Businesses have many reasons to keep their operating procedures and data private and secret. We are aware of the need to protect a customer's personal information, but some businesses have their own secrets that they do not want to share with competitors. The same methods used to protect other sensitive information should be used to protect trade secrets and secret recipes as well.

  • Assign the least necessary privileges to any resource, to the fewest people possible
  • Promote/require strong passwords and use other technical protections
  • Physically secure our locations, using locks, guards, and other measures as needed
  • Deactivate lost devices and ID cards as soon as possible; require employees to report such losses promptly
  • Maintain a program of security awareness for staff

The text moves on to review risk management methods that were discussed in chapter 2. It gives us a few more details and examples of avoidance, acceptance, transference, and mitigation. Remember that there are other strategies than the four the text presents.

  • avoidance - make every effort to avoid your vulnerabilities being exploited; make the attack less possible, make the threat less likely to occur; avoid risk by avoiding the activity associated with the risk, and by providing an active defense against it
  • acceptance - this counterintuitive idea makes sense if the cost of an incident is minimal, and the cost of each of the other methods is too high to accept; the basic idea here is that it costs less just to let it happen in some cases, and to clean up afterward
  • transference - in general, letting someone else worryy about it; engaging a contracted service to protect us against risk would an example of transference
    mitigation - this method seeks to reduce the effects of an attack, to minimize and contain the damage that an attack can do; Incident Response plans, Business Continuity plans, and Disaster Recovery plans are all part of a mitigation plan

The text repeats some material about protecting confidentiality, integrity, and availability from threats by using access controls. On the same theme, it considers vulnerabilities and mentions three areas where vulnerabilities are often found:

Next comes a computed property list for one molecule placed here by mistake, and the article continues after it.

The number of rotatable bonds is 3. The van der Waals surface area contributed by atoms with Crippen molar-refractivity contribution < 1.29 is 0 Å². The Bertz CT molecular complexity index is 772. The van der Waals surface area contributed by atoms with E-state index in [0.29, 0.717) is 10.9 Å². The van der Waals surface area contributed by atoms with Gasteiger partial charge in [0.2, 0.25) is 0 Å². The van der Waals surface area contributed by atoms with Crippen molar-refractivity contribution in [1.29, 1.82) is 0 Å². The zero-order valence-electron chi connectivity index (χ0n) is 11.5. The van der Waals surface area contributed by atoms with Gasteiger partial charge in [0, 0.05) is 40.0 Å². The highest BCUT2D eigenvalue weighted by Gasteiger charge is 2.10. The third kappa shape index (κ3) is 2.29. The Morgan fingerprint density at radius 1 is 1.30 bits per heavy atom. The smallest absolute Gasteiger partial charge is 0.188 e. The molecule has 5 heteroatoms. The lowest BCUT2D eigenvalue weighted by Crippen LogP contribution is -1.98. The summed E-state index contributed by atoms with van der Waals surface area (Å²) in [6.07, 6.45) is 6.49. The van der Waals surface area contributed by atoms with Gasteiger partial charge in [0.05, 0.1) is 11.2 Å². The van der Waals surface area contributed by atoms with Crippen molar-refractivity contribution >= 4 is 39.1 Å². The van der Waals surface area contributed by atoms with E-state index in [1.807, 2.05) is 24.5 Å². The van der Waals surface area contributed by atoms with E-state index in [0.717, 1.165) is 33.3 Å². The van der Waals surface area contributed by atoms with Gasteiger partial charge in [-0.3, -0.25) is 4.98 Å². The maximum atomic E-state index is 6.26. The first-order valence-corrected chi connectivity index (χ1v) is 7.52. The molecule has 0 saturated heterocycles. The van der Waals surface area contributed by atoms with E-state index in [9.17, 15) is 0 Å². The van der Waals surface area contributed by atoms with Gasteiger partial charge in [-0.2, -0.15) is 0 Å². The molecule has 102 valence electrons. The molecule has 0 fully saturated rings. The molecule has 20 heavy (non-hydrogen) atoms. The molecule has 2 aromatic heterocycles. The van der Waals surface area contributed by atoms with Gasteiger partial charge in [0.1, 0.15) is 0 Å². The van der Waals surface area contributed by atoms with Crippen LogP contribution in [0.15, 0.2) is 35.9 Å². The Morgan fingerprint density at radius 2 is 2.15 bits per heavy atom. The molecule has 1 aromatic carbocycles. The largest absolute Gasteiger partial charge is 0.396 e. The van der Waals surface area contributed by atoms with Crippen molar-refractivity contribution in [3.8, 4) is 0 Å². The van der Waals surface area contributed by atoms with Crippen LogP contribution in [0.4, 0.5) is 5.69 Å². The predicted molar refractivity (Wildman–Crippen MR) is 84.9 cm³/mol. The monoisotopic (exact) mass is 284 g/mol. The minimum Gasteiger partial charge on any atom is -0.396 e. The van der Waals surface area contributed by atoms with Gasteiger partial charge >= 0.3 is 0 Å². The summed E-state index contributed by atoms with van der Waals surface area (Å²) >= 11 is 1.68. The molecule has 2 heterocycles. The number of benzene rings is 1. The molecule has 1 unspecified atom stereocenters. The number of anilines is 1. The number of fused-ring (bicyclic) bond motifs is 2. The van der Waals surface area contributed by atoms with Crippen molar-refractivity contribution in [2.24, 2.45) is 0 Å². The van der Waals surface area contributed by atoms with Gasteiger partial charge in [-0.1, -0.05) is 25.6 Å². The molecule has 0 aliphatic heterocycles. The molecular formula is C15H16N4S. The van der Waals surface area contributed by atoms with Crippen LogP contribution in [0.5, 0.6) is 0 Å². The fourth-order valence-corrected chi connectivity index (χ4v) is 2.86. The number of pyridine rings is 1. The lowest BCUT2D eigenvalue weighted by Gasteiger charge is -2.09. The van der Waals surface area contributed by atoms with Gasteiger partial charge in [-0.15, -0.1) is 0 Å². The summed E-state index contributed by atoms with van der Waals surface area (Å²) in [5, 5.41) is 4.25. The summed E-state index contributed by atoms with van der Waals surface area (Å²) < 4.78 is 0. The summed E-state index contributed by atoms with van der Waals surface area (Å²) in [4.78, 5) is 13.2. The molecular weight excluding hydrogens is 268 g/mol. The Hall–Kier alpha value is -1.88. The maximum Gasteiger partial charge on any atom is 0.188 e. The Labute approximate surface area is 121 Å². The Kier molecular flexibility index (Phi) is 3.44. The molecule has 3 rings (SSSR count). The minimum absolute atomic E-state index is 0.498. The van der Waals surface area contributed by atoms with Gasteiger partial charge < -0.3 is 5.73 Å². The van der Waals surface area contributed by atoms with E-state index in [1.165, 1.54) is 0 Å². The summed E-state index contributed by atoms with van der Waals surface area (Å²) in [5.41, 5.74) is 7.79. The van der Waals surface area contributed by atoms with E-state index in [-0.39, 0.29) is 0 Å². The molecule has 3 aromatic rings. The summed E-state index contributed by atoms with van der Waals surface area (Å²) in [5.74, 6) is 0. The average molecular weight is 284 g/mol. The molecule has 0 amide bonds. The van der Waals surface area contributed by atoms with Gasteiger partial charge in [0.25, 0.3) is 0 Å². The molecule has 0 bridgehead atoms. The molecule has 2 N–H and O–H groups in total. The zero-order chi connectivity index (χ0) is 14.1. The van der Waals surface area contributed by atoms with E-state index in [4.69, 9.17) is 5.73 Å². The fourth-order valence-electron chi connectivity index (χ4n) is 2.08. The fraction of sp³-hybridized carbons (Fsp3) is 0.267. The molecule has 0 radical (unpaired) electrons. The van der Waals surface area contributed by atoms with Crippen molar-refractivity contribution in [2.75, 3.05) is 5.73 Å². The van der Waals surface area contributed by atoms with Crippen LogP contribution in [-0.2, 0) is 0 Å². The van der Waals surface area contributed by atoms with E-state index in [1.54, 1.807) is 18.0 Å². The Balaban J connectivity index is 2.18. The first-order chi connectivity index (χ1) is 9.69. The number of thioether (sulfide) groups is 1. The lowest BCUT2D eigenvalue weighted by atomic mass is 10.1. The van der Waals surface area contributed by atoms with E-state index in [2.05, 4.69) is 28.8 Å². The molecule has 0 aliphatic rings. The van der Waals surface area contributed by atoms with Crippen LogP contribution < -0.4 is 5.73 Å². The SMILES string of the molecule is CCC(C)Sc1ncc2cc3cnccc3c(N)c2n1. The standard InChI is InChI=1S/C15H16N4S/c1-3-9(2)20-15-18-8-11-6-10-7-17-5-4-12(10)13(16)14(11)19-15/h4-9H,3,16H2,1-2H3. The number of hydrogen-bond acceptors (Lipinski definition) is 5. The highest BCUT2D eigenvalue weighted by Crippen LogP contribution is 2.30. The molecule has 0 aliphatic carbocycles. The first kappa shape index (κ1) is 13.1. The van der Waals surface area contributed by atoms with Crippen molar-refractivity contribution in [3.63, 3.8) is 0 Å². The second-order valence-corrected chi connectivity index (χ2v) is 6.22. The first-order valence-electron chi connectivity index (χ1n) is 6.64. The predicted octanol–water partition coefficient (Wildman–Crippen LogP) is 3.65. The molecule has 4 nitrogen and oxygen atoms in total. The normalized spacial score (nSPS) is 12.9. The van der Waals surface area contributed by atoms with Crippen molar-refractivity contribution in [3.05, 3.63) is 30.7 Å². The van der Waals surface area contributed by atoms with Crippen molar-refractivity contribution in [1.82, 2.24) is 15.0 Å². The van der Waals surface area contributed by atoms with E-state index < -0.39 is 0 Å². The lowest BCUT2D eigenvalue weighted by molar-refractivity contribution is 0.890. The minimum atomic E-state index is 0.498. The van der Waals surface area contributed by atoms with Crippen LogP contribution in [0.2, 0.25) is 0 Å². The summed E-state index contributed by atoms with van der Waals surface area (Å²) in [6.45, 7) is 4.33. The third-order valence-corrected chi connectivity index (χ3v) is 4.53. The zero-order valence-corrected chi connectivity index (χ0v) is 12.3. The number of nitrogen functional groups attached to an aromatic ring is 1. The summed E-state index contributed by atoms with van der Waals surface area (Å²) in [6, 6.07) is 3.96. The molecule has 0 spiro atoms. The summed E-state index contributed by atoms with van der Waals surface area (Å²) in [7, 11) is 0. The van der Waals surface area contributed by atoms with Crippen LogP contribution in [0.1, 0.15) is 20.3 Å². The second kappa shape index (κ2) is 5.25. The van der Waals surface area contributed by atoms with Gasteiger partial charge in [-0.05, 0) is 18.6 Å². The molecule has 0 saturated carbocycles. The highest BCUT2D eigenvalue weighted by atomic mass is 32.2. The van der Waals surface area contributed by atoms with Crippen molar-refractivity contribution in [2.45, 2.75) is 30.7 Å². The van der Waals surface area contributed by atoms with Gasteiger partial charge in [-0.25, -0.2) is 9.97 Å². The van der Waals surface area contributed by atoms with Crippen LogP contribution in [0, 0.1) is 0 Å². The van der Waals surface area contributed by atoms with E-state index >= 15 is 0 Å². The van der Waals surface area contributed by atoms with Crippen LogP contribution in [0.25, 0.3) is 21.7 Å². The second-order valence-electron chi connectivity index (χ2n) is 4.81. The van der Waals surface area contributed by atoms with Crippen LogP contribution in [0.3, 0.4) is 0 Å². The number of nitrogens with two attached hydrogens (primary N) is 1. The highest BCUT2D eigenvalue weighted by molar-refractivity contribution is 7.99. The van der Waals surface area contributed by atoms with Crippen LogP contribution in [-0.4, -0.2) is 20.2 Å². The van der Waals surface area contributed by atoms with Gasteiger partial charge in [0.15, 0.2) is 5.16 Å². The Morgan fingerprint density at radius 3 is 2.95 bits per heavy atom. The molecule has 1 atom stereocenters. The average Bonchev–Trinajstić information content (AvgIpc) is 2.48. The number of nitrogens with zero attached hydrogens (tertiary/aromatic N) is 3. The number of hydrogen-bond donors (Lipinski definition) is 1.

• Operating systems - The text points out that most viruses attack the operating system of a computer. Updated protection software and patches to the OS should be applied regularly.
  • Applications - Applications typically do not receive patches as often as operating systems, but some are famous for patches, such as Adobe Reader and Flash Player. Updates to applications that address known vulnerabilities are required in a well run environment.
  • Users - The text advises us to teach users to resist social engineering, and to create stronger passwords.

The next section of the chapter reminds us about some terms used to describe the need for access rights:

  • subject - an entity that requires access rights to some resource; like the use of the this word in grammar, the subject takes action on something
  • object - a resource that some subject needs to act upon; again, like the grammar use of the word, an object is acted upon by a subject

The text uses these terms to explain that we can make lists of the subjects who need particular kinds of access to particular objects. We can use these lists to make plans for granting access. We can also use this information to make plans about the access controls we need to apply to the sensitive, popular, and necessary objects. The text stresses that we need to make sure we are covering all subjects and objects in our system, but we should remember that no environment is stable for very long. There will be new subjects and objects, and there will be subjects and objects that should be removed from our system on a regular basis. Everything changes.